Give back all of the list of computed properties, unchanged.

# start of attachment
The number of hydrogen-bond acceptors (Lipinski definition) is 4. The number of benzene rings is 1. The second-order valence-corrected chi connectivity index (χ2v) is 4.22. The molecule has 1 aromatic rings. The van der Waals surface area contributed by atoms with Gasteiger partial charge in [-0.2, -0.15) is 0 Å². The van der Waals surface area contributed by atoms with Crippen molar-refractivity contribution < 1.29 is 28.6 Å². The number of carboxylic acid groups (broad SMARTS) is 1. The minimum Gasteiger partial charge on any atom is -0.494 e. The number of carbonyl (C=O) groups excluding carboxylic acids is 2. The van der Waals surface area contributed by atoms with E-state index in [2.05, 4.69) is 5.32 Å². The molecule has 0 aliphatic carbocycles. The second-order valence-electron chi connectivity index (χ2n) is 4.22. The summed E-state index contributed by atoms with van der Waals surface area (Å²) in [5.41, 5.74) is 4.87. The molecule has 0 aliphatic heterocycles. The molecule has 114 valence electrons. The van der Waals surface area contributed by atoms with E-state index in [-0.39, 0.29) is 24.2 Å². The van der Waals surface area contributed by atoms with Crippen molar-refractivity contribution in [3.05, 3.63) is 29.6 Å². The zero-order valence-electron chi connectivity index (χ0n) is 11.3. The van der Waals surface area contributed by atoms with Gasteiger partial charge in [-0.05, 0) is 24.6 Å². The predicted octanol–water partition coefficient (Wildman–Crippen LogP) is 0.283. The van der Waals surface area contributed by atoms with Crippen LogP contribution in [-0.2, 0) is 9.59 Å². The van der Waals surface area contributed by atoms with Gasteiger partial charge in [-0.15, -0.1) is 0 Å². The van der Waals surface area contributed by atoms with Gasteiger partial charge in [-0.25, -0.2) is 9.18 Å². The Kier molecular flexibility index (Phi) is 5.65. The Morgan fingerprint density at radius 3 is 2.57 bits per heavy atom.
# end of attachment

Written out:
The number of hydrogen-bond acceptors (Lipinski definition) is 4. The number of benzene rings is 1. The second-order valence-corrected chi connectivity index (χ2v) is 4.22. The molecule has 1 aromatic rings. The van der Waals surface area contributed by atoms with Gasteiger partial charge in [-0.2, -0.15) is 0 Å². The van der Waals surface area contributed by atoms with Crippen molar-refractivity contribution < 1.29 is 28.6 Å². The number of carboxylic acid groups (broad SMARTS) is 1. The minimum Gasteiger partial charge on any atom is -0.494 e. The number of carbonyl (C=O) groups excluding carboxylic acids is 2. The van der Waals surface area contributed by atoms with E-state index in [2.05, 4.69) is 5.32 Å². The molecule has 0 aliphatic carbocycles. The second-order valence-electron chi connectivity index (χ2n) is 4.22. The summed E-state index contributed by atoms with van der Waals surface area (Å²) in [5.41, 5.74) is 4.87. The molecule has 0 aliphatic heterocycles. The molecule has 114 valence electrons. The van der Waals surface area contributed by atoms with E-state index in [-0.39, 0.29) is 24.2 Å². The van der Waals surface area contributed by atoms with Crippen molar-refractivity contribution in [3.05, 3.63) is 29.6 Å². The zero-order valence-electron chi connectivity index (χ0n) is 11.3. The van der Waals surface area contributed by atoms with Gasteiger partial charge in [-0.05, 0) is 24.6 Å². The predicted octanol–water partition coefficient (Wildman–Crippen LogP) is 0.283. The van der Waals surface area contributed by atoms with Crippen LogP contribution in [-0.2, 0) is 9.59 Å². The van der Waals surface area contributed by atoms with Gasteiger partial charge in [-0.15, -0.1) is 0 Å². The van der Waals surface area contributed by atoms with Gasteiger partial charge in [-0.25, -0.2) is 9.18 Å². The Kier molecular flexibility index (Phi) is 5.65. The Morgan fingerprint density at radius 3 is 2.57 bits per heavy atom.